This study investigates the availability of phosphorus and the forms of bound soil phosphorus present in three rain forest stands in north eastern Queensland. The soil types investigated differed significantly with respect to total soil phosphorus, with fertility decreasing in soils from basaltic to alluvial to granitic origin. At all sites only a small proportion of total phosphorus was available for plant uptake, with most being bound in organic matter and inorganic forms. A pot experiment was set up with Alphitonia petriei which was grown in soil collected from each of the three sites. After four months there was a significant difference in the dry weights, with plants showing stunted growth in the granitic soil collected from the site with the lower available phosphorus concentrations. These plants also had significantly higher root to shoot ratios and lower intracellular concentrations of phosphorus. Root phosphatase activity was greater for plants grown in soil low in available phosphorus.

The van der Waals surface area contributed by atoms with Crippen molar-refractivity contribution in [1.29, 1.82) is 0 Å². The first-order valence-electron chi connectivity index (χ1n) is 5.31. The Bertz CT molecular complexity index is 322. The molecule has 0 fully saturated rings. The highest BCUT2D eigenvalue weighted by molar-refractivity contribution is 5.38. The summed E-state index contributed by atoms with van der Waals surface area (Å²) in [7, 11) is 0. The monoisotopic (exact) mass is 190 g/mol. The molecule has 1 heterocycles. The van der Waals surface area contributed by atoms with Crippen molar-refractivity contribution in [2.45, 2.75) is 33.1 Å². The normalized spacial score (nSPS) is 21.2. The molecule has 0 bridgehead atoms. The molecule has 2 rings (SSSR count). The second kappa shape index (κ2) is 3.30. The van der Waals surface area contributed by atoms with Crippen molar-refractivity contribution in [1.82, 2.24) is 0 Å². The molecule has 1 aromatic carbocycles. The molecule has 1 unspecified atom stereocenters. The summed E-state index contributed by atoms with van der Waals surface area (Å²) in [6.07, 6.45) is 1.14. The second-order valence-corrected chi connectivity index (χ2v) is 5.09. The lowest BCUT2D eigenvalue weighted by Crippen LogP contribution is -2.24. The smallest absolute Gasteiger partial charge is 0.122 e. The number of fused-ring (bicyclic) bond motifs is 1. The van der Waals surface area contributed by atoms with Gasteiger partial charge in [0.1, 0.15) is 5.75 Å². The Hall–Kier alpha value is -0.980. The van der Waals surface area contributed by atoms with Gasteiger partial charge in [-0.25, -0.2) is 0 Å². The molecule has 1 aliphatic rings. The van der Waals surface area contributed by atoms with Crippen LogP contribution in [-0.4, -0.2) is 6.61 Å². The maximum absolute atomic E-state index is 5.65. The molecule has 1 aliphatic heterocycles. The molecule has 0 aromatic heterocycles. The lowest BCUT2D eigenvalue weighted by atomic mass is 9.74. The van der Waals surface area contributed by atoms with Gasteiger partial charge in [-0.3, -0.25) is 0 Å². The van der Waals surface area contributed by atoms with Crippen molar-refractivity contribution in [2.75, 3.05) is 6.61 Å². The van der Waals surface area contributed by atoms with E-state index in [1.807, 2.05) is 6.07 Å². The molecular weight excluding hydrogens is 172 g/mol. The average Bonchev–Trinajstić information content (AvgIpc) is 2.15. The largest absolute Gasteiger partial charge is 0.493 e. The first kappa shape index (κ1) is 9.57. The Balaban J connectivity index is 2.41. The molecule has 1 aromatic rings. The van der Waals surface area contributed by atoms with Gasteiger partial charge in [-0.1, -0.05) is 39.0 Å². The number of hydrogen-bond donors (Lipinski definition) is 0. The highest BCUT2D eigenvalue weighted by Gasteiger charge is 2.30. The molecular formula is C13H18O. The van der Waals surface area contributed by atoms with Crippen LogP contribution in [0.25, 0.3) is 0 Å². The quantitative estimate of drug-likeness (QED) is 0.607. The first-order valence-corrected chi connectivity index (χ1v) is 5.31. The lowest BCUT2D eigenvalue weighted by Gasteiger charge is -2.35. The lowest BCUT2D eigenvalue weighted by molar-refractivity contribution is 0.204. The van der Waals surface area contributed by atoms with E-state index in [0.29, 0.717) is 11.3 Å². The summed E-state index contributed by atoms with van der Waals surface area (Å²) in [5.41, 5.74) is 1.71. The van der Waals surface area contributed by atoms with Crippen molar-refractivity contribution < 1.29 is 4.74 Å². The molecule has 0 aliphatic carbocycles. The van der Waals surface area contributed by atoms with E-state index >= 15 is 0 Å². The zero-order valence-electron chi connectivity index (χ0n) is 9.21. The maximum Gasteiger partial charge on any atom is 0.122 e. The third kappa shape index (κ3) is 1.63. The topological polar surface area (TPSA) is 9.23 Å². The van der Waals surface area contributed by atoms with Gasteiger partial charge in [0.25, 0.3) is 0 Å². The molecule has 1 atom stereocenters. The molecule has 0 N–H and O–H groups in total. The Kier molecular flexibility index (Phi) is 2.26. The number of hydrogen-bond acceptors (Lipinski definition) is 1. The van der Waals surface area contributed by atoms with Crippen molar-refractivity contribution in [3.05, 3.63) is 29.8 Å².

|Number of pages||7|
|Publication status||Published - 1 Jan 1999|
Saker, M. L., Congdon, R. A., & Maycock, C. R. (1999). The relationship between phosphorus fractions, phosphatase activity and fertility in three tropical rain forest soils. Tropical Ecology, 40(2), 261-267.